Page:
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Call For Councillors To Pay Own Way At £150 A Head Bash


Councillor Ronnie Crawford

Councillor Ronnie Crawford

A LISBURN councillor has criticised his colleagues for agreeing to take 20 seats at the Lords Taverners Northern Ireland Waterloo Ball in May at £150 a head and suggested anyone wanting to go should stump up for the tickets themselves.

A proposal by Deputy Mayor Alderman William Leathem to take two silver tables at a cost of £1,500 per table and accommodating 10 persons per table was seconded by Alderman Jim Dillon at a recent meeting of the Council's Corporate Service Committee.

However at Tuesday night's meeting of the full council Councillor Ronnie Crawford proposed that anyone going to the event should pay the cost themselves. However his proposal fell when no other councillor supported it.

Mr Crawford explained: 'The Lords Taverners do a great work for various charities and raise enormous sums much of which is directed to the benefit of children and well is worthy of councillors' support.

"However I felt that given our present economic straits, with the council about to impose a double inflation rates increase, businesses closing weekly, increasing dole queues, fuel poverty, negative equity and people standing outside city centre churches for free food parcels, it would be totally inappropriate for those ratepayers to fork out £150 per head for 20 councillors to attend this function. "Consequently I proposed that councillors pay the £150 per head out of one of their own income streams.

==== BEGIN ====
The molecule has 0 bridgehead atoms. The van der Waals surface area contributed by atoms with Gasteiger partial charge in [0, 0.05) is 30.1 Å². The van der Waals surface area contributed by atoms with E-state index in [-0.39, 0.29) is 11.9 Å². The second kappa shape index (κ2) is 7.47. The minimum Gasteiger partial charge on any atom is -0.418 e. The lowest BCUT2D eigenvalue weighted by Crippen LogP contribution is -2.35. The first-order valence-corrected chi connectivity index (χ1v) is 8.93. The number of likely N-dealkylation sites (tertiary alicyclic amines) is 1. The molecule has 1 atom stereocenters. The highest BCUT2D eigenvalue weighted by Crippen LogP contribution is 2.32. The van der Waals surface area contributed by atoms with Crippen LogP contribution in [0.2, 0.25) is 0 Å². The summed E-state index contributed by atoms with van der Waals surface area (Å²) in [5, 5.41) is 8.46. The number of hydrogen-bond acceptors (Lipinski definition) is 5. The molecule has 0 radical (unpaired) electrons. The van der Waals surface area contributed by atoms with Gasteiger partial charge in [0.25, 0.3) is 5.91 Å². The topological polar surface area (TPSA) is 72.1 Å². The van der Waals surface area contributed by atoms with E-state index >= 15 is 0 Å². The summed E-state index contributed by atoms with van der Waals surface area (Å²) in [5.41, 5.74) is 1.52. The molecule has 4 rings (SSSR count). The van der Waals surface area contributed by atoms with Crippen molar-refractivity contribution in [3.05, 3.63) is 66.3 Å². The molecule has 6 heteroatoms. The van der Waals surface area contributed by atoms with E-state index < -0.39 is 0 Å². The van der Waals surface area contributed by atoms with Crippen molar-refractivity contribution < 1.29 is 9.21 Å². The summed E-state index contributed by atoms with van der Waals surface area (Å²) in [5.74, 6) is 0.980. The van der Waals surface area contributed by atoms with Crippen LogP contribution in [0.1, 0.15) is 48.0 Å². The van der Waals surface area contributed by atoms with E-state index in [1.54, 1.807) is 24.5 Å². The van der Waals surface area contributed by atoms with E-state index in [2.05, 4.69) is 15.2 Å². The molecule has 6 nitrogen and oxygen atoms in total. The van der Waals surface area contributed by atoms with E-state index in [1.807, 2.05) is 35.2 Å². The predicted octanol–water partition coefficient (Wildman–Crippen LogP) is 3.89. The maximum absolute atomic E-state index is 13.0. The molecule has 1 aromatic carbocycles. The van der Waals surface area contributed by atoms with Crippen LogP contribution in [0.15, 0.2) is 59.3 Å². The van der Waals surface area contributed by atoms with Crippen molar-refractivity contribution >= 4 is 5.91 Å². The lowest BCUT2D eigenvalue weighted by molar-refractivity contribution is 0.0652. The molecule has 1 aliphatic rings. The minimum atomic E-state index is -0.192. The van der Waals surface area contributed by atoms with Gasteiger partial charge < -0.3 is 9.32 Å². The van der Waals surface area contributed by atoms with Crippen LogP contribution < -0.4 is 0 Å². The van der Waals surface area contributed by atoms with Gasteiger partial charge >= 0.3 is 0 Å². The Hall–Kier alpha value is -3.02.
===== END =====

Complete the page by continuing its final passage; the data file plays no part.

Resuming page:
"Predictably there was not one councillor to second my proposal which highlights the fact that like the Assembly there is no effective opposition in the Council Chamber to the DUP/Sinn Fein domination."

Speaking about his proposal that the council take tables at the event Mr Leathem explained that the Ball is run in conjunction with Castlereagh Borough Council. As Lisburn and Castlereagh Councils are due to merge in 2015, with the new Council being elected in shadow form in 2014, he said the Lord's Taverners have approached Lisburn Council and invited them to support the event, with the aim of gaining support to retain the event in the Council's area from 2014 onwards.

He said: "The Council is keen to support and retain this major charitable event, given its high profile, the number of visitors that it will attract to the City and the vast amount of money raised for local charities in one evening.

"Whilst we support some very worthy charities we are still very stringent with finance of Council and have the third lowest rates in the province and the lowest city for rates. We believe this charity does great work and we hope to be able to bring this event to Lisburn which will bring huge benefits to Lisburn both for businesses and some of the most vulnerable people in Lisburn."

Ulster Star